The simple act of washing your own clothes or making your own breakfast can be enough to boost feelings of self worth and satisfaction in aged care residents.
That’s according to Rosetta Community, Strathglen, Care Manager Tracy Harvison, who is committed to doing whatever she can to support residents who want to remain independent.
“This is their home and whatever they’re capable of doing we want to allow them to do,” she said.
“These are things they would do every day at home and they may feel disempowered if these things are taken away from them.
“We want to help them maintain their independence as long as they can.”
Residents across the facility are invited to order breakfast from a wide selection each morning, or come down to the home-style kitchen and make it for themselves.
They can cook their own toast, butter it, serve their own cereal, pour a glass of juice or make a coffee, all with the support of Strathglen staff.
The breakfast program is hugely popular among residents, staff and families.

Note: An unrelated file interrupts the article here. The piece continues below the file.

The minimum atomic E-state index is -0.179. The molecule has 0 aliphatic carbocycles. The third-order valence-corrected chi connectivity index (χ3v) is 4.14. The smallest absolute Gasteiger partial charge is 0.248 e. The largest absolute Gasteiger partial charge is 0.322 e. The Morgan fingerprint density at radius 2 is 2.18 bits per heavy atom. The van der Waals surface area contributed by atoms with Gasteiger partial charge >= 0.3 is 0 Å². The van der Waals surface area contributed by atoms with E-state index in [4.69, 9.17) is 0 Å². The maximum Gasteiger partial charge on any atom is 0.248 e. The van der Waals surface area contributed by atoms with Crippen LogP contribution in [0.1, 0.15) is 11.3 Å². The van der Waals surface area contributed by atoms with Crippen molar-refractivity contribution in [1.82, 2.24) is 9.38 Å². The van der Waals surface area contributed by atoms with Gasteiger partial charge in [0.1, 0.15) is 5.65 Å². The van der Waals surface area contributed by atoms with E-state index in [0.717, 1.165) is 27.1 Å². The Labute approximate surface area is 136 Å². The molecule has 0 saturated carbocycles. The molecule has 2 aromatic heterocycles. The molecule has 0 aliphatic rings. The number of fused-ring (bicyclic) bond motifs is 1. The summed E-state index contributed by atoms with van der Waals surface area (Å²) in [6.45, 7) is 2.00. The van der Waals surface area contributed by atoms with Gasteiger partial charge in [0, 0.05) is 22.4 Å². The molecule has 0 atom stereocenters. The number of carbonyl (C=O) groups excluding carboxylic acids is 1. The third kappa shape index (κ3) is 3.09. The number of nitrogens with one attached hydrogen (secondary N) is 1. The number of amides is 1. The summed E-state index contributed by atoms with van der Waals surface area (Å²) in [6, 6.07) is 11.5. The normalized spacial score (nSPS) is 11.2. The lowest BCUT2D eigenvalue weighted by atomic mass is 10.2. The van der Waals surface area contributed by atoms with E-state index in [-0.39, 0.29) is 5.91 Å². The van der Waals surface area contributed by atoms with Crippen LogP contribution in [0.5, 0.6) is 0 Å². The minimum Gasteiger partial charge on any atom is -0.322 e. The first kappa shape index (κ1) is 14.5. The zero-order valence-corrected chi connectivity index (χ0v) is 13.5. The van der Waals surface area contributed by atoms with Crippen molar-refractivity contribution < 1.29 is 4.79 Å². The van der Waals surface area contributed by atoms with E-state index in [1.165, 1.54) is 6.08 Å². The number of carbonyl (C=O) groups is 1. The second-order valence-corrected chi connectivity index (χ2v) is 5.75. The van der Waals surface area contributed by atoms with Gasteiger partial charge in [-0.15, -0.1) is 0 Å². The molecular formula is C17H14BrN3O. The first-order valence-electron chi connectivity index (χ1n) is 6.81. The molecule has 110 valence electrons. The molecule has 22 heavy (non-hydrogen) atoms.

Regaining control of an otherwise mundane household chore has also meant the world to a handful of women.
“We noticed that a lot of the women were rinsing their underwear in the sink and hanging them over the rails in their bathrooms,” Tracy said.
“They just didn’t feel comfortable with strangers washing their underwear.”
Keen to allow the women their privacy and independence, Tracy arranged clothes horses for several of the women’s rooms and installed a washing machine for the residents to use.
One resident, Pat Clark, used to wash all of her and her husband’s clothes in the hand basin of her bathroom, so she was rapt when she was given access to the washing machine.
“When it mounts up, I carry the laundry in my own washing basket, and use my own washing powder to do the clothes,” she said.
“I just didn’t want to be idle and I’m still quite capable of carrying the basket.”
After running a household for her entire adult life, raising three children and caring for her grandchildren when they came along, it was only natural for Pat to continue to do the washing when she moved into care.
Tracy said her team would continue to foster independence in aged care and create opportunities for residents to make choices.